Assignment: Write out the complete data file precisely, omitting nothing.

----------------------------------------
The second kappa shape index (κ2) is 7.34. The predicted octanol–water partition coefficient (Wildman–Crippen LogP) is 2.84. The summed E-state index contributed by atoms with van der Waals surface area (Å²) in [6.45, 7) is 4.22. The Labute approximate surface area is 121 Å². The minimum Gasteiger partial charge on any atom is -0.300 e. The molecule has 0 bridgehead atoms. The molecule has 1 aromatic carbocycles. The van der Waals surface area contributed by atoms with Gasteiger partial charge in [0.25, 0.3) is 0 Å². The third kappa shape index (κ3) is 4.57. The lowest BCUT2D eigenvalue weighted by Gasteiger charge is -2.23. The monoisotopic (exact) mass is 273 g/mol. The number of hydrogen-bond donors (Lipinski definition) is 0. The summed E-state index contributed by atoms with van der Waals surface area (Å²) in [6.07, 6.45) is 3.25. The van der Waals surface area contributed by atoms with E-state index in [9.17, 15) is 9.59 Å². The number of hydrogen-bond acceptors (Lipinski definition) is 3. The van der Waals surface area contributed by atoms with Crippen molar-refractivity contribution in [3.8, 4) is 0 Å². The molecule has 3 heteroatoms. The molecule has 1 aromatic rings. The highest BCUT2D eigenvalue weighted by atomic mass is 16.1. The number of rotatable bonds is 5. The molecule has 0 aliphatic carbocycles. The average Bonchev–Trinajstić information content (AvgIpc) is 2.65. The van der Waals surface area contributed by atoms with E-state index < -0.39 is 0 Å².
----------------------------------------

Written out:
The second kappa shape index (κ2) is 7.34. The predicted octanol–water partition coefficient (Wildman–Crippen LogP) is 2.84. The summed E-state index contributed by atoms with van der Waals surface area (Å²) in [6.45, 7) is 4.22. The Labute approximate surface area is 121 Å². The minimum Gasteiger partial charge on any atom is -0.300 e. The molecule has 0 bridgehead atoms. The molecule has 1 aromatic carbocycles. The van der Waals surface area contributed by atoms with Gasteiger partial charge in [0.25, 0.3) is 0 Å². The third kappa shape index (κ3) is 4.57. The lowest BCUT2D eigenvalue weighted by Gasteiger charge is -2.23. The monoisotopic (exact) mass is 273 g/mol. The number of hydrogen-bond donors (Lipinski definition) is 0. The summed E-state index contributed by atoms with van der Waals surface area (Å²) in [6.07, 6.45) is 3.25. The van der Waals surface area contributed by atoms with E-state index in [9.17, 15) is 9.59 Å². The number of hydrogen-bond acceptors (Lipinski definition) is 3. The van der Waals surface area contributed by atoms with Crippen molar-refractivity contribution in [3.8, 4) is 0 Å². The molecule has 3 heteroatoms. The molecule has 1 aromatic rings. The highest BCUT2D eigenvalue weighted by atomic mass is 16.1. The number of rotatable bonds is 5. The molecule has 0 aliphatic carbocycles. The average Bonchev–Trinajstić information content (AvgIpc) is 2.65. The van der Waals surface area contributed by atoms with E-state index < -0.39 is 0 Å².